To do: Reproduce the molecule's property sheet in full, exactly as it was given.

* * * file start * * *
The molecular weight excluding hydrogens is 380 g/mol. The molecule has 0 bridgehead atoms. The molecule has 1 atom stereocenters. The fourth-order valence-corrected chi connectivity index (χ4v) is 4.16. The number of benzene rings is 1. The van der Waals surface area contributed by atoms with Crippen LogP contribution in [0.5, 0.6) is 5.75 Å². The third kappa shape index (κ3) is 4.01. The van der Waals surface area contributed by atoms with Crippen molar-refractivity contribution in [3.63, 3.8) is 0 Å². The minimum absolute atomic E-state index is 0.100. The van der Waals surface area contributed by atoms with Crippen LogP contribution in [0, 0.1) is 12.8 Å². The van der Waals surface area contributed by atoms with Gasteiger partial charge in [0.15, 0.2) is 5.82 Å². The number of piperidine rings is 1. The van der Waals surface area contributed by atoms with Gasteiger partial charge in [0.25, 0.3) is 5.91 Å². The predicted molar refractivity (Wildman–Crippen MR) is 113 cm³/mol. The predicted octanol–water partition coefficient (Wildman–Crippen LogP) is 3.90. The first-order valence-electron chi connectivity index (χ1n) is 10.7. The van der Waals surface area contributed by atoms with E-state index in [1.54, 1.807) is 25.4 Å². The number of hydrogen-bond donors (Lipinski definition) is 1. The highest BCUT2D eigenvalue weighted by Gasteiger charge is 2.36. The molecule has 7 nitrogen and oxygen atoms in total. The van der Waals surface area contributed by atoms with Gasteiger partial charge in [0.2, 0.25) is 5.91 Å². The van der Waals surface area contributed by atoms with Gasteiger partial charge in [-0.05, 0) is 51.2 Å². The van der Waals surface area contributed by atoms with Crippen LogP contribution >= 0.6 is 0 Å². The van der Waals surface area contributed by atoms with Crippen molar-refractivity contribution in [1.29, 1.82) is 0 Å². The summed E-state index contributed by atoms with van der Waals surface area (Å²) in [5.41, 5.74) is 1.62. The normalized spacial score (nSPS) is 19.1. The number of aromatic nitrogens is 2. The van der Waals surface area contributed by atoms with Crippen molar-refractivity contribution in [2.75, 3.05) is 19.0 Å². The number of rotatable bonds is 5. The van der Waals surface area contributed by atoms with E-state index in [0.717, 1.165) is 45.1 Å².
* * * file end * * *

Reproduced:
The molecular weight excluding hydrogens is 380 g/mol. The molecule has 0 bridgehead atoms. The molecule has 1 atom stereocenters. The fourth-order valence-corrected chi connectivity index (χ4v) is 4.16. The number of benzene rings is 1. The van der Waals surface area contributed by atoms with Crippen LogP contribution in [0.5, 0.6) is 5.75 Å². The third kappa shape index (κ3) is 4.01. The van der Waals surface area contributed by atoms with Crippen molar-refractivity contribution in [3.63, 3.8) is 0 Å². The minimum absolute atomic E-state index is 0.100. The van der Waals surface area contributed by atoms with Crippen LogP contribution in [0, 0.1) is 12.8 Å². The van der Waals surface area contributed by atoms with Gasteiger partial charge in [0.15, 0.2) is 5.82 Å². The number of piperidine rings is 1. The van der Waals surface area contributed by atoms with Gasteiger partial charge in [0.25, 0.3) is 5.91 Å². The predicted molar refractivity (Wildman–Crippen MR) is 113 cm³/mol. The predicted octanol–water partition coefficient (Wildman–Crippen LogP) is 3.90. The first-order valence-electron chi connectivity index (χ1n) is 10.7. The van der Waals surface area contributed by atoms with E-state index in [1.54, 1.807) is 25.4 Å². The number of hydrogen-bond donors (Lipinski definition) is 1. The highest BCUT2D eigenvalue weighted by Gasteiger charge is 2.36. The molecule has 7 nitrogen and oxygen atoms in total. The van der Waals surface area contributed by atoms with Gasteiger partial charge in [0.2, 0.25) is 5.91 Å². The van der Waals surface area contributed by atoms with Gasteiger partial charge in [-0.05, 0) is 51.2 Å². The van der Waals surface area contributed by atoms with Crippen LogP contribution >= 0.6 is 0 Å². The van der Waals surface area contributed by atoms with Crippen molar-refractivity contribution in [1.29, 1.82) is 0 Å². The summed E-state index contributed by atoms with van der Waals surface area (Å²) in [5.41, 5.74) is 1.62. The normalized spacial score (nSPS) is 19.1. The number of aromatic nitrogens is 2. The van der Waals surface area contributed by atoms with Crippen molar-refractivity contribution in [2.75, 3.05) is 19.0 Å². The number of rotatable bonds is 5. The van der Waals surface area contributed by atoms with E-state index in [0.717, 1.165) is 45.1 Å².